MOHS Micrographic Surgery

Mohs micrographic surgery is the most effective method for treating many skin cancers and leaves patients with the smallest possible scars, if any.

Your Mohs surgeon removes your skin cancer (typically Basal cell carcinoma or Squamous cell carcinoma) using a highly specialized and exact method that removes the cancer in stages, one tissue layer at a time. With each layer, the surgeon examines the entire margin of the tissue under the microscope to determine if more needs to be removed, and if so, where exactly. This technique allows for the smallest possible defect to be created, one which is typically only a couple millimeters larger than the tumor was itself (a safety margin, necessary in all cancer removals). Once the defect is there, the Mohs surgeon reconstructs the area to minimize the chances of scarring and optimizing your aesthetic results as well.

Mohs surgery is unique and so effective because of the way the removed tissue is microscopically examined, evaluating 100% of the surgical margins. The examination of the tissue margins is done on site by the Mohs surgeon, who is specially trained in the reading of these slides and is best able to correlate any microscopic findings with the surgical site on the patient.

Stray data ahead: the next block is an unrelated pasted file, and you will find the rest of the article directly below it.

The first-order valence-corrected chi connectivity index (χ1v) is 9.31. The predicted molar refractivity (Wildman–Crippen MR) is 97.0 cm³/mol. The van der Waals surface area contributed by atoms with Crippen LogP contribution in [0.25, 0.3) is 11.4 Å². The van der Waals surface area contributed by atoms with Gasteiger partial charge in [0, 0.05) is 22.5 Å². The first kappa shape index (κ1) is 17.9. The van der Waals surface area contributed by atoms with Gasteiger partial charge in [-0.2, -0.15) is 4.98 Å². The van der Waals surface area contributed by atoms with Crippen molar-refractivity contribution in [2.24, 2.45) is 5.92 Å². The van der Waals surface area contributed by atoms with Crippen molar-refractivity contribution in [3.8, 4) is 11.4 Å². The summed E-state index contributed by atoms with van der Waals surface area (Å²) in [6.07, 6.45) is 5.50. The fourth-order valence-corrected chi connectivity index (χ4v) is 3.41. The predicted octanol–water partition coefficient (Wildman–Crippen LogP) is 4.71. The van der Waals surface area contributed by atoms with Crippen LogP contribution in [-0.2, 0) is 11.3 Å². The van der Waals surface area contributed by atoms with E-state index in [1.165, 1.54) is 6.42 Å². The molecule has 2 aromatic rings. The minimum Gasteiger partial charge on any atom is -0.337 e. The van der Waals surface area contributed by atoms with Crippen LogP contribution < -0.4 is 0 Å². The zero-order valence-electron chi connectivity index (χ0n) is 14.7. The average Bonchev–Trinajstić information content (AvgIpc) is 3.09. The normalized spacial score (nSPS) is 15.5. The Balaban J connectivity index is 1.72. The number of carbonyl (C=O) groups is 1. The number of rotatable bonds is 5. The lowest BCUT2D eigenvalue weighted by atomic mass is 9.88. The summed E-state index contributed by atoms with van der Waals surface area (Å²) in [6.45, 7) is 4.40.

Why chose Mohs surgery? Because Mohs surgery:

  • Entirely removes the cancer on the day of the surgery, with minimal if any chances of it growing back
  • Minimizes the amount of normal skin lost
  • Achieves the best functional and cosmetic results from surgery
  • Cures skin cancer when other methods have failed

There are other skin cancer treatments but they only guess the amount of tissue to remove, thus often removing more healthy skin than necessary and/or the tumor recurring at a later date if some of the cancer is missed.

Your Mohs surgery should be performed only by a Mohs College Fellowship trained surgeon. A Mohs College surgeon is specially trained as a cancer surgeon, pathologist, and reconstructive surgeon.

Dr. Michele Pauporte is our experienced Fellowship trained Mohs surgeon.